Herald-Whig

At what age can children be left alone?

Posted: Jan. 10, 2018 10:01 am Updated: Jan. 10, 2018 10:31 am

Let's dive in to what I'm guessing will be a very controversial piece.

Yeah! I can't wait for the hate mail.

Just kidding.

I've had so many discussions on when children can be left alone and when they are old enough to babysit. Before I start, I just want to say that this piece is not meant to condone nor judge any of your choices. Please do not use this as a platform.

Illinois law states that children under the age of 14 cannot be left “without supervision for an unreasonable period of time without regard for the mental or physical health, safety, or welfare of that minor.”

So ... what is an unreasonable amount of time? If I've regarded their individual abilities and welfare then make my choice accordingly, am I in the clear?

The American Red Cross, in every state, offers a babysitting course for children 11 and older. That suggests to me that if they can be trained as young as 11 and certified, society is deeming 11 an acceptable age to not only be left alone but to be able to care for another child, obviously for a "reasonable period of time."

So far, these are just the facts, not my personal opinion.

If I cross the river to Missouri, there is no legal age limit, and if I go as far as Kansas, instead of 14 being the minimum, insert the age of 6. I once got grounded for riding my bike around the block by myself at 6!

If I go all the way to Japan, my kindergarten-age kids can run to the grocery store, ride all public transport and pretty much make their own way to and from anywhere by themselves.

I don't know if any of this is helpful because it's not relevant. I just wanted a little perspective.

Every day, caring moms ask themselves, is this OK, and then have to make a judgement call. Every day we question things.

Maybe it's filling up the car with gas and the receipt doesn't print out and we're not sure if we paid so we need to ask but to unload all four kids seems crazy.

Maybe it's walking the dog. Is it safer for me to walk the dog or one of the children aged 7-11 to walk the dog? How far can I walk the dog without putting my children's lives in danger? If I can see the house are we cool?

I had a hard time letting my kindergarteners walk to school last year, even though they were accompanied by their two older siblings. Not to mention the school is three blocks away, I could see them the whole way and I know the crossing guard.

If kids can walk unattended to and from school, why can they not stay in the safety of their own home for that amount of time? Maybe if it takes them five minutes to walk to school, they can be in the house alone for five minutes while I walk the dog ... or maybe they can't.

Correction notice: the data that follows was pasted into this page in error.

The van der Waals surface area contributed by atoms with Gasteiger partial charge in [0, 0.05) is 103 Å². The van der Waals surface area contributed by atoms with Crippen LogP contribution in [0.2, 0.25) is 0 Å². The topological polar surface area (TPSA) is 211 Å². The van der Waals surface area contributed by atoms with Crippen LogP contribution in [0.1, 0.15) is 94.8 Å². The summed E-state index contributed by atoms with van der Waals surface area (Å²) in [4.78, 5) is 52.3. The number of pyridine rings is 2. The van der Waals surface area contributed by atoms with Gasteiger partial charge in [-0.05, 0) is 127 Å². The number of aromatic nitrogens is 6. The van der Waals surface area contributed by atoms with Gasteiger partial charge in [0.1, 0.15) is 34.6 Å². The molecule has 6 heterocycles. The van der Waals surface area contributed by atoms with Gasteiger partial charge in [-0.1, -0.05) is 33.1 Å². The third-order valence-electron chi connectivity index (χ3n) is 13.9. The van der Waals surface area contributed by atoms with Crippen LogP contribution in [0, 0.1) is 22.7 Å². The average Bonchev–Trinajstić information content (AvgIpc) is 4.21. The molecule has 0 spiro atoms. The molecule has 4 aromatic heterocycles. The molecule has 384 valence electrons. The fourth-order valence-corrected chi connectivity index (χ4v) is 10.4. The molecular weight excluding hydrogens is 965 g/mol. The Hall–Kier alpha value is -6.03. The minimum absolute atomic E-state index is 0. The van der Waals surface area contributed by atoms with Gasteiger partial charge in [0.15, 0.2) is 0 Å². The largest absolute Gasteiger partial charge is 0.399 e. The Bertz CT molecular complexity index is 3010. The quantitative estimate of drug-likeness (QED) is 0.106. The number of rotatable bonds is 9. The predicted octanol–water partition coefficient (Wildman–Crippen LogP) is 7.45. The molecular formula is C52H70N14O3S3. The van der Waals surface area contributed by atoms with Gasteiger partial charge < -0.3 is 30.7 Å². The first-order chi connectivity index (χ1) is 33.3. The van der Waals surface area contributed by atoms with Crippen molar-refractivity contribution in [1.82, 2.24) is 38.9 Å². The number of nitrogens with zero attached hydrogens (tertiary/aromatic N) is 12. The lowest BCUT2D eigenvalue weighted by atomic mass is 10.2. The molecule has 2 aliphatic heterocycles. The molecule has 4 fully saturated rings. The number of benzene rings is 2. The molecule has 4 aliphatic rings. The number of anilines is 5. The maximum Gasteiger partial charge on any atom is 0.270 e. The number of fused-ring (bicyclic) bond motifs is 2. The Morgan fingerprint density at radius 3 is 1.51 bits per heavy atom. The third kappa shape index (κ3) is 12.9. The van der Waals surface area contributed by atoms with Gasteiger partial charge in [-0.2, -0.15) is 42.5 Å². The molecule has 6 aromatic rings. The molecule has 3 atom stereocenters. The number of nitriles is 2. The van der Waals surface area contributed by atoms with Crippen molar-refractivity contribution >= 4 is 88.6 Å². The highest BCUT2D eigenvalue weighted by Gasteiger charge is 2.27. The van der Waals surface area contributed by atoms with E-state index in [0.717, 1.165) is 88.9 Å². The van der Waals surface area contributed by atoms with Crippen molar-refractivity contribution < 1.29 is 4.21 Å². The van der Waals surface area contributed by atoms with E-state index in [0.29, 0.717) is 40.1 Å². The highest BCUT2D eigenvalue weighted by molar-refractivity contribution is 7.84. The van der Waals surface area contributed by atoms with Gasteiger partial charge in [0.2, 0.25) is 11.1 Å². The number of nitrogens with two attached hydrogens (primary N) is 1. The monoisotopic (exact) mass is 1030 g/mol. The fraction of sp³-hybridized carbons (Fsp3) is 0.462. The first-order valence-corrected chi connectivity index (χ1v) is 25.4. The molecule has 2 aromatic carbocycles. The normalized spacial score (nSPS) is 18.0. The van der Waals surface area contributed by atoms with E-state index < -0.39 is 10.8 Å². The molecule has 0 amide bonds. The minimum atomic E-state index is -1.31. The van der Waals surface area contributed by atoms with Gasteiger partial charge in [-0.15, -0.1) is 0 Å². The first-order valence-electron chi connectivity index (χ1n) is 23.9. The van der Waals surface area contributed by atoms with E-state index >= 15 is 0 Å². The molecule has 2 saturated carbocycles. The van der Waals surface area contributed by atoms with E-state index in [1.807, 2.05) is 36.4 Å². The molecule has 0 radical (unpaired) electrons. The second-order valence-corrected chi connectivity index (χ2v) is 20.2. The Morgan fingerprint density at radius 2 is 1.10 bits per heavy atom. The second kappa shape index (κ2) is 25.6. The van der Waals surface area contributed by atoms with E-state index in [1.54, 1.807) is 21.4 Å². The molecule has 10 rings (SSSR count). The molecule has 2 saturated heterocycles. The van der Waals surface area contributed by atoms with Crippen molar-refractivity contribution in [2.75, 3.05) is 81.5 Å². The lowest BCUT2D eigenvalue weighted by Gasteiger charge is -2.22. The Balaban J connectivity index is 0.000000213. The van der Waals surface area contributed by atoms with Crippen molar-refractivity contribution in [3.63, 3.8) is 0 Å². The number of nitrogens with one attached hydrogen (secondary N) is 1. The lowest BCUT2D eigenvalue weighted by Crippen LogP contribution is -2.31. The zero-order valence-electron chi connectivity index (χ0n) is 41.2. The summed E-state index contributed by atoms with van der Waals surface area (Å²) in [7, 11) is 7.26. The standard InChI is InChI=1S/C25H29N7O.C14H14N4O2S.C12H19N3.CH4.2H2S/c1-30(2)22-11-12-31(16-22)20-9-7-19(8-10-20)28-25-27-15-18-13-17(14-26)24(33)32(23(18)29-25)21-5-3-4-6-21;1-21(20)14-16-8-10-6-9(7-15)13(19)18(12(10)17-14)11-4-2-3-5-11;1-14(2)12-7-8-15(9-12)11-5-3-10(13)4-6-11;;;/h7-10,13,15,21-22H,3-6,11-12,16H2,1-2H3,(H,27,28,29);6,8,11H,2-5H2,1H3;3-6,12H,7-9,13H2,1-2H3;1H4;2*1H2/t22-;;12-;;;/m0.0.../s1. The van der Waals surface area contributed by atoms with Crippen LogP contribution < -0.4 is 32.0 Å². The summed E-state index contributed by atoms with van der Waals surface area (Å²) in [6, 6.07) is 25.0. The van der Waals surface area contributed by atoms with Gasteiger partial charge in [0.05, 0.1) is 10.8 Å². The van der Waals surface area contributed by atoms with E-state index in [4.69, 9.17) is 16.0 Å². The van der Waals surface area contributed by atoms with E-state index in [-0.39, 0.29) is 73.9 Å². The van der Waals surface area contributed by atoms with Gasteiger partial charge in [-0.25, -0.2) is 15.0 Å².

Maybe I'm supposed to meet my soon-to-be teenager at the Junior high and hold her hand the whole way home.

My personal opinion is this: I started babysitting when I was 12. I'm talking in charge of up to three children, including infants. I had to handle all sorts of situations and always knew I could call for help if I needed to. This was back in the day, so I would have to use a land line. Now-a-days, kids 12 and up have their phones glued to their side.

Looking back, I don't think this was unreasonable, nor do I feel it's unreasonable today. Is the world a more dangerous place now or are we just more aware of every bad thing that happens and has ever happened and allow that to make us paranoid? Probably.

I also remember being 10 or 11 and being left in charge of myself for short periods of time. I don't think that was unreasonable and I felt very much capable of watching TV by myself for half-an-hour. It also didn't happen very often as my mom worked for child services and had a healthy (overbearing) amount of paranoia herself.

So, at what age can a child be left unattended or in charge of another child? Are you going to be gone for less than a reasonable amount of time? Did you take the child's welfare into consideration? Then, legally, you're probably OK. But if you live in Illinois and your kids are under 14, you may have to argue your case in front of a jury of your peers.

God forbid you try to free-range raise these kids and turn them loose on their bikes in the neighborhood before their hormones kick in and they want to do nothing.

Good luck, parents.

Jen Reekie was born and raised in Quincy and received a communications degree at the University of Kansas, which has come in quite handy as she communicates every day with four children who don't hear a word she says. This stay-at-home mom enjoys the challenge, though, and shares her experiences in this blog, "Mum's the Word." She welcomes your feedback, questions and stories about staying sane while raising kids.